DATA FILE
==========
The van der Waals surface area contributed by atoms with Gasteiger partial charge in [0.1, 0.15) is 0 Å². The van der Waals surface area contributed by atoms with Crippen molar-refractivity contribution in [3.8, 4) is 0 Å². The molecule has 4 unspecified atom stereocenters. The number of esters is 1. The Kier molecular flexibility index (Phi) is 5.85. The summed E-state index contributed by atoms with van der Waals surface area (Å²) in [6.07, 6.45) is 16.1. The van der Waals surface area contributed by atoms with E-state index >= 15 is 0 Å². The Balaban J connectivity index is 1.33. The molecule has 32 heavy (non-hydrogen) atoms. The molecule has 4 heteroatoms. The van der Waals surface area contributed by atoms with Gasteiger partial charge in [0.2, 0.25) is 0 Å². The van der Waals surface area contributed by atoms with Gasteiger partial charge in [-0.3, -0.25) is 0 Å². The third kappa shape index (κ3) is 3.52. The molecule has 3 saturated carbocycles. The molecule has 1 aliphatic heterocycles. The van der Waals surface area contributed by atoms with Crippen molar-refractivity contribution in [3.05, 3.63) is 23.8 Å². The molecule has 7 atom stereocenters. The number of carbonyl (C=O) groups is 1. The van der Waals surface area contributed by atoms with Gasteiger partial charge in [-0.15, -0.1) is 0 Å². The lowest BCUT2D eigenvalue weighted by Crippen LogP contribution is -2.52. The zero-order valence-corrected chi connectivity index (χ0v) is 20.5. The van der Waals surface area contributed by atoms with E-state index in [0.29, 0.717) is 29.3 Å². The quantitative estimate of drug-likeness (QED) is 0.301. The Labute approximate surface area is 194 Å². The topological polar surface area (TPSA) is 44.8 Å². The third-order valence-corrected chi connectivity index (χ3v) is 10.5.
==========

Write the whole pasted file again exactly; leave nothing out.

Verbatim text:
The van der Waals surface area contributed by atoms with Gasteiger partial charge in [0.1, 0.15) is 0 Å². The van der Waals surface area contributed by atoms with Crippen molar-refractivity contribution in [3.8, 4) is 0 Å². The molecule has 4 unspecified atom stereocenters. The number of esters is 1. The Kier molecular flexibility index (Phi) is 5.85. The summed E-state index contributed by atoms with van der Waals surface area (Å²) in [6.07, 6.45) is 16.1. The van der Waals surface area contributed by atoms with E-state index >= 15 is 0 Å². The Balaban J connectivity index is 1.33. The molecule has 32 heavy (non-hydrogen) atoms. The molecule has 4 heteroatoms. The van der Waals surface area contributed by atoms with Gasteiger partial charge in [0.2, 0.25) is 0 Å². The van der Waals surface area contributed by atoms with Gasteiger partial charge in [-0.3, -0.25) is 0 Å². The third kappa shape index (κ3) is 3.52. The molecule has 3 saturated carbocycles. The molecule has 1 aliphatic heterocycles. The van der Waals surface area contributed by atoms with Crippen molar-refractivity contribution in [3.05, 3.63) is 23.8 Å². The molecule has 7 atom stereocenters. The number of carbonyl (C=O) groups is 1. The van der Waals surface area contributed by atoms with Gasteiger partial charge in [-0.15, -0.1) is 0 Å². The lowest BCUT2D eigenvalue weighted by Crippen LogP contribution is -2.52. The zero-order valence-corrected chi connectivity index (χ0v) is 20.5. The van der Waals surface area contributed by atoms with E-state index in [0.29, 0.717) is 29.3 Å². The quantitative estimate of drug-likeness (QED) is 0.301. The Labute approximate surface area is 194 Å². The topological polar surface area (TPSA) is 44.8 Å². The third-order valence-corrected chi connectivity index (χ3v) is 10.5.